Is the Like Button yet another fad, without real meaning for messaging and marketing? Maybe.
On MASHABLE, Jordan Kretchner reminds us that the number of Likes our content receives often has little to do with engagement. And, isn't the objective of reaching out on the web to create the kind of pull force which will lead our visitors to action, such as contacting us for more information about our product or service, recommending us to their network, volunteering for our cause, donating money, and helping obtain more exposure for our point of view.
Sure, as Hedrick Smith hammered in his book "The Power Game," likability is power. But, it's not enough as a stand-alone to get anything done. Being liked was key in high school. Yet looking back to those days, the most well-liked didn't get far, did they. Those abilities which went into popularity were either not easily transferable to the world beyond high school or, as a noted, are hardly adequate for making things happen. The low-profile, oddballs, and worker bees tended to leave their mark in business, politics, and the arts. A chubby misfit then and now, I managed to do better professionally than any at Snyder High, Jersey City, New Jersey would have expected.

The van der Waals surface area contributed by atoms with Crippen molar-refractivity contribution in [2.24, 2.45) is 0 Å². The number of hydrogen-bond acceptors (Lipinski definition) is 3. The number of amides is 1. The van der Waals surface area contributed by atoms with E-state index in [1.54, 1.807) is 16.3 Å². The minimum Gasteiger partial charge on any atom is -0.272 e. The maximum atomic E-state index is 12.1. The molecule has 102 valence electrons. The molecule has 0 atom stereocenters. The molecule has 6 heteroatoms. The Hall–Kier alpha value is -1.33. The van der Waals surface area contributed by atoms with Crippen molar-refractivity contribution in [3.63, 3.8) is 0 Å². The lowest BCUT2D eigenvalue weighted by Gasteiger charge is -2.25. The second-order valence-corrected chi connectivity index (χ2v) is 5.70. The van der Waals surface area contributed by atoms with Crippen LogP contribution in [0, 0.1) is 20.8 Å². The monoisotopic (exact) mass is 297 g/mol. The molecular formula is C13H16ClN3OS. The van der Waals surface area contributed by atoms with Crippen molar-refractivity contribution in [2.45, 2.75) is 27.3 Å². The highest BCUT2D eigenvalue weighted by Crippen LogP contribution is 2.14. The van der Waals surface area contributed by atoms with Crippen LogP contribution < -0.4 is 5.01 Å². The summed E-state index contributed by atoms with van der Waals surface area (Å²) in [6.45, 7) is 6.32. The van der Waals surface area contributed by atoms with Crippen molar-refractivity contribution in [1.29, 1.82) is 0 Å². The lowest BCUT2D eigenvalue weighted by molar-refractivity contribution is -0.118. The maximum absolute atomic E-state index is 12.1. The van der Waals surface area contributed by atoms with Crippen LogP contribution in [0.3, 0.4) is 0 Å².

Even before Kretchner's article, I had been considering what a nuisance those likes have been in my professional life. For one thing, not one brought in business. For another, implicitly they require some kind of response to the liker. And, third, the digitally naive pester us with tales of all the likes they have received and ask my score.
Reality is that we don't need much to succeed. If I have X number of assignments I am earning plenty and learning from them. Employees just need 1 job. Even politicos only need the support, including money, of X number of people. After high school, winning isn't a popularity contest.